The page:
October is Breast Cancer Awareness Month. However, being truly aware of breast cancer is much more than wearing pink for a day, a week or a month.
Drinking Five-Hour Energy out of a pink bottle or accessorizing with tiny ribbons doesn’t stop breast cancer.
Cancer doesn’t discriminate based on age, social class, what you wear, or even what color the newspaper is that you’re reading.
The point of these things, however, is hope that the color association will, for at least one month out of the year, make people think about breast cancer.
For so many women — and more men than most assume — breast cancer is a daily awareness. They can’t go on about their lives when October is over as if nothing is different, because cancer changes everything.
It’s easy to brush off numbers as statistics and move on, but each of those numbers was a person. They were mothers, sisters, wives, daughters, co-workers and friends who received a diagnosis no person wants to hear and either battled treatments and physical pain to overcome the disease or tried their hardest and still succumbed to it.
For that loss of life to not be in vain, we have to be aware. We have to keep searching for a cure and we have to do what we can to keep this disease from taking more of our loved ones.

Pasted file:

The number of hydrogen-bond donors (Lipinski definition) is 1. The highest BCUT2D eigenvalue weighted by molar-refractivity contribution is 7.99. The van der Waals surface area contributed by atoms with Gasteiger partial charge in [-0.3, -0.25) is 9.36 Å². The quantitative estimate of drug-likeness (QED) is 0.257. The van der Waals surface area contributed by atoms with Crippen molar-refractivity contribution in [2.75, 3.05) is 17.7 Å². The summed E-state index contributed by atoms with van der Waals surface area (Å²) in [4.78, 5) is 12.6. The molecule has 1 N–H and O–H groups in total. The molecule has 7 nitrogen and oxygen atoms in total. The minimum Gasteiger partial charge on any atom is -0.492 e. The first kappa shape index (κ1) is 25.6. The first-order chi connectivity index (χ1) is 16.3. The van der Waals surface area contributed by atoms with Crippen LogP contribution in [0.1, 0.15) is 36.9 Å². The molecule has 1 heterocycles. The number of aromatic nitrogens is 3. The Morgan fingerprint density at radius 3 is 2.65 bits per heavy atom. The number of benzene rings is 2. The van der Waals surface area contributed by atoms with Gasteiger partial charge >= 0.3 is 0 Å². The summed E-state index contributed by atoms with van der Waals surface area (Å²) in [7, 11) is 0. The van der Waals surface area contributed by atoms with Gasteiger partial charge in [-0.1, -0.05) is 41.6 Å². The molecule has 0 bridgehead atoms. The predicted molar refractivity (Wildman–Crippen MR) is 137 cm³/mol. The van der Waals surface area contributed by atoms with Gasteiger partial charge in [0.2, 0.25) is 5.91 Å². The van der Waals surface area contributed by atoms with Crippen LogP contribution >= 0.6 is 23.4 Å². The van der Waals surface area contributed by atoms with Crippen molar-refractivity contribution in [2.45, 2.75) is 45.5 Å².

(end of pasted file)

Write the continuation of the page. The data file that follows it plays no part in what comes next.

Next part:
There is no proven scientific method to prevent breast cancer. As with several other ailments, a healthy diet and regular exercise are suggested as activities that can lower one’s risk of developing the disease.
While there may not be a cure or list of habits that will guarantee someone won’t develop the disease, science has proven time and again that early detection is key.
The American Cancer Society recommends that women 40 or older should have a mammogram every year. Women in their 20s and 30s should have a clinical breast exam at least every three years as part of a regular health exam. In addition to those screenings, doctors also tout self-exams as life saving.
Basically, be aware of your own body.
-The Kentucky Standard, Bardstown, Ky.